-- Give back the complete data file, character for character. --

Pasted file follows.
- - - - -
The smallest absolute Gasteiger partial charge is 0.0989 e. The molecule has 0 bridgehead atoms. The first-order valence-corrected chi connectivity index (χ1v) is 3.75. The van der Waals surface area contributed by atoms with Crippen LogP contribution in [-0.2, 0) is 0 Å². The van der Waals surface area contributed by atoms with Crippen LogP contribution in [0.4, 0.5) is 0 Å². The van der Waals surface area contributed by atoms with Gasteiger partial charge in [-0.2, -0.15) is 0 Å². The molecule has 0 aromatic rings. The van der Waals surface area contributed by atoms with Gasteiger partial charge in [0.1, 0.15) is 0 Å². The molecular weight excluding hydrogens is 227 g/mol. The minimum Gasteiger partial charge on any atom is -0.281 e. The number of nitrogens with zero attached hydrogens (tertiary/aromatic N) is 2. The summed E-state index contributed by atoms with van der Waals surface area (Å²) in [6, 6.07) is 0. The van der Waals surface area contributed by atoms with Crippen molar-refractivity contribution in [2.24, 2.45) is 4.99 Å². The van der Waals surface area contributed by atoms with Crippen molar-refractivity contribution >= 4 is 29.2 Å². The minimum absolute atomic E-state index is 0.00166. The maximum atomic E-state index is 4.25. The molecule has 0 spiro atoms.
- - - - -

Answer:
The smallest absolute Gasteiger partial charge is 0.0989 e. The molecule has 0 bridgehead atoms. The first-order valence-corrected chi connectivity index (χ1v) is 3.75. The van der Waals surface area contributed by atoms with Crippen LogP contribution in [-0.2, 0) is 0 Å². The van der Waals surface area contributed by atoms with Crippen LogP contribution in [0.4, 0.5) is 0 Å². The van der Waals surface area contributed by atoms with Gasteiger partial charge in [-0.2, -0.15) is 0 Å². The molecule has 0 aromatic rings. The van der Waals surface area contributed by atoms with Gasteiger partial charge in [0.1, 0.15) is 0 Å². The molecular weight excluding hydrogens is 227 g/mol. The minimum Gasteiger partial charge on any atom is -0.281 e. The number of nitrogens with zero attached hydrogens (tertiary/aromatic N) is 2. The summed E-state index contributed by atoms with van der Waals surface area (Å²) in [6, 6.07) is 0. The van der Waals surface area contributed by atoms with Crippen molar-refractivity contribution in [2.24, 2.45) is 4.99 Å². The van der Waals surface area contributed by atoms with Crippen molar-refractivity contribution >= 4 is 29.2 Å². The minimum absolute atomic E-state index is 0.00166. The maximum atomic E-state index is 4.25. The molecule has 0 spiro atoms.